Well, the cheaper tier will be very affordable, but worst case scenario you can always be resurrected for free (or possibly on debt) in one of the main 3 NPC towns, however, you may not like the results.
"But doesn't this make the Cleric class too powerful since they can be a substitute for resurrections for their teammates?"
Yes, but hopefully it will entice more players to play healers :P
Fast Travel: Unlike resurrections, this feature is not a requirement, only a much sought after feature. Once again the goal here is to keep player immersion while also keeping the feature's convenience. IMO nothing breaks the immersion in a game like hoping on a horse or flying steed and instantly appearing many miles away. I understand the need for the feature, since players will want to team-up with friends who may be on the other side of the map, or possibly need to travel back to town to sell some items before logging off in a few minutes, but the feature can be implemented without loosing immersion. Fast travel also has the secondary effects of shrinking the game-world, and the loss of organic exploration.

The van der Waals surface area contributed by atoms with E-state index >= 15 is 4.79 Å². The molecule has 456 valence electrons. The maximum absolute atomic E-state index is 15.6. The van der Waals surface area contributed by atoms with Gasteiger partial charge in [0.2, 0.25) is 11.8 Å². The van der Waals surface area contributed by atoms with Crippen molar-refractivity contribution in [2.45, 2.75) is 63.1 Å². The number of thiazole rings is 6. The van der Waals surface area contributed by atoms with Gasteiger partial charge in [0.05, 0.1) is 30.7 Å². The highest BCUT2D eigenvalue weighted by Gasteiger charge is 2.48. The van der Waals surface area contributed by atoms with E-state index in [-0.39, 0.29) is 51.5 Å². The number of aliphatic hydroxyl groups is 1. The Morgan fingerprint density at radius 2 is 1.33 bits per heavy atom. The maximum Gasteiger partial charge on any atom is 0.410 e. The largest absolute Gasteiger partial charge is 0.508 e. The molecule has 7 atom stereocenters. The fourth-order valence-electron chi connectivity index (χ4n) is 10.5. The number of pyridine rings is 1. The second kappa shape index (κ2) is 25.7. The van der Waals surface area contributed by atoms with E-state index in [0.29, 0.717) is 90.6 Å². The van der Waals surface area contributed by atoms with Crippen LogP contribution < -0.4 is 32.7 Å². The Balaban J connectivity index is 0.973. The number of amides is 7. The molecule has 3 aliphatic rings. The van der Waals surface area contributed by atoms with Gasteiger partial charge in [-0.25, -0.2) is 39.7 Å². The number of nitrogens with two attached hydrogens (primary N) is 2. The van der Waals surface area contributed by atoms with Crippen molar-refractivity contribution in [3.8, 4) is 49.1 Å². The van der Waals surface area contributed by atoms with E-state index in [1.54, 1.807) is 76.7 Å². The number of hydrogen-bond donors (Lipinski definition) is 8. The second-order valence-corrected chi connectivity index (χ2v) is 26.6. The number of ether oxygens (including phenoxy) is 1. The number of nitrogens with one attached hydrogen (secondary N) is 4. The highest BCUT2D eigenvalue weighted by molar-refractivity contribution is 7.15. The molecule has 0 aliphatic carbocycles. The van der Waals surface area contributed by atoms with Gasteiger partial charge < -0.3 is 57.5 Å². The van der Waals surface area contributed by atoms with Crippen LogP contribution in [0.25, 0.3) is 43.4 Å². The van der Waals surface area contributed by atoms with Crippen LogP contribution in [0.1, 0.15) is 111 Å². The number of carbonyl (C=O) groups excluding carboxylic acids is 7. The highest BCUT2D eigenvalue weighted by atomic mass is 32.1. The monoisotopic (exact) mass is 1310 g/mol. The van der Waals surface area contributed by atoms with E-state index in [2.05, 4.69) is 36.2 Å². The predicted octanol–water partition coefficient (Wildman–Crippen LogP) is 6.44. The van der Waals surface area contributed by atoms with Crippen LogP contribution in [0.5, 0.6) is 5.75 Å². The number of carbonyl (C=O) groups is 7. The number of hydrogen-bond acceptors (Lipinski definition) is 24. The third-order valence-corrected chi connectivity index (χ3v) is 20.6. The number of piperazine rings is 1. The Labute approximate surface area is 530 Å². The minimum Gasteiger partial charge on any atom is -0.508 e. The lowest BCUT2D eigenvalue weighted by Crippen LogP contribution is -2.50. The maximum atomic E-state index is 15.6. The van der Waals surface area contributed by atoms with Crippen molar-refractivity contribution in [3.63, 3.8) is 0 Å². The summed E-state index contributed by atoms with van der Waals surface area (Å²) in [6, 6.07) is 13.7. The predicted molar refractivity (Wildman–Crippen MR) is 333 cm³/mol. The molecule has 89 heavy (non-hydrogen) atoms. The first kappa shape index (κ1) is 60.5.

My solution for this is to make teleportation much more common than in Pathfinder RPG. The basis of the system is; while in town you can purchase Scrolls of Teleportation. These again are tiered, but unlike the resurrections, you are restricted to which tiers you can buy depending on your level. At lower levels the scrolls you buy will only be able to transport you across a single hex or two, while higher level scrolls will be able to take you across the entire map. The scrolls only teleport you to per-determined locations called "teleportation circles" (sure, why not.) (For lore purposes, the Wizards have figured out a way to greatly reduce the cost of the teleportation spell, but only as long as it is targeted at a teleportation circle.)